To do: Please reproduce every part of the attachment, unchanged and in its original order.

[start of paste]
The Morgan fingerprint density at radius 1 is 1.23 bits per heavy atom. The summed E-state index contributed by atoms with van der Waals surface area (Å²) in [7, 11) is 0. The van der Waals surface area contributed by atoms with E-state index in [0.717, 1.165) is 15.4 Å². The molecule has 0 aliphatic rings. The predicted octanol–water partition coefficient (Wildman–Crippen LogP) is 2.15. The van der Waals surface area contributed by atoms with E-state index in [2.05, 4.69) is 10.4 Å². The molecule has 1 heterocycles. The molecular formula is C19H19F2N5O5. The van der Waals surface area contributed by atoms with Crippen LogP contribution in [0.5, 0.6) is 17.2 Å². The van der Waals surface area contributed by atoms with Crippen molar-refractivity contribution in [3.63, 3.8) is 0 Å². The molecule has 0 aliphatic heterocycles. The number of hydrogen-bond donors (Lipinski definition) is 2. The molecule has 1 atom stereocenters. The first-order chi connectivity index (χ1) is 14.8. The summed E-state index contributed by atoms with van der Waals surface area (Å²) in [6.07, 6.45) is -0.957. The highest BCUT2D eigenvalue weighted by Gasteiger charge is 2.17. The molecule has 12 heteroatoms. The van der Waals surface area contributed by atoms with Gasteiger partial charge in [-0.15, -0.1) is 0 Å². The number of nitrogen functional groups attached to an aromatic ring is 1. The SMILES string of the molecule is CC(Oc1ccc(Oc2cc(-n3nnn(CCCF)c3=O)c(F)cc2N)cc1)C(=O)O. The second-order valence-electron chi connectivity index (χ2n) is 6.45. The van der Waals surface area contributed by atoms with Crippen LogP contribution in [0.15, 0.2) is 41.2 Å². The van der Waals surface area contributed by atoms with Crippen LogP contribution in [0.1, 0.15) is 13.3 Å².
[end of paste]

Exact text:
The Morgan fingerprint density at radius 1 is 1.23 bits per heavy atom. The summed E-state index contributed by atoms with van der Waals surface area (Å²) in [7, 11) is 0. The van der Waals surface area contributed by atoms with E-state index in [0.717, 1.165) is 15.4 Å². The molecule has 0 aliphatic rings. The predicted octanol–water partition coefficient (Wildman–Crippen LogP) is 2.15. The van der Waals surface area contributed by atoms with E-state index in [2.05, 4.69) is 10.4 Å². The molecule has 1 heterocycles. The molecular formula is C19H19F2N5O5. The van der Waals surface area contributed by atoms with Crippen LogP contribution in [0.5, 0.6) is 17.2 Å². The van der Waals surface area contributed by atoms with Crippen molar-refractivity contribution in [3.63, 3.8) is 0 Å². The molecule has 0 aliphatic heterocycles. The number of hydrogen-bond donors (Lipinski definition) is 2. The molecule has 1 atom stereocenters. The first-order chi connectivity index (χ1) is 14.8. The summed E-state index contributed by atoms with van der Waals surface area (Å²) in [6.07, 6.45) is -0.957. The highest BCUT2D eigenvalue weighted by Gasteiger charge is 2.17. The molecule has 12 heteroatoms. The van der Waals surface area contributed by atoms with Gasteiger partial charge in [-0.15, -0.1) is 0 Å². The number of nitrogen functional groups attached to an aromatic ring is 1. The SMILES string of the molecule is CC(Oc1ccc(Oc2cc(-n3nnn(CCCF)c3=O)c(F)cc2N)cc1)C(=O)O. The second-order valence-electron chi connectivity index (χ2n) is 6.45. The van der Waals surface area contributed by atoms with Crippen LogP contribution in [0.15, 0.2) is 41.2 Å². The van der Waals surface area contributed by atoms with Crippen LogP contribution in [0.1, 0.15) is 13.3 Å².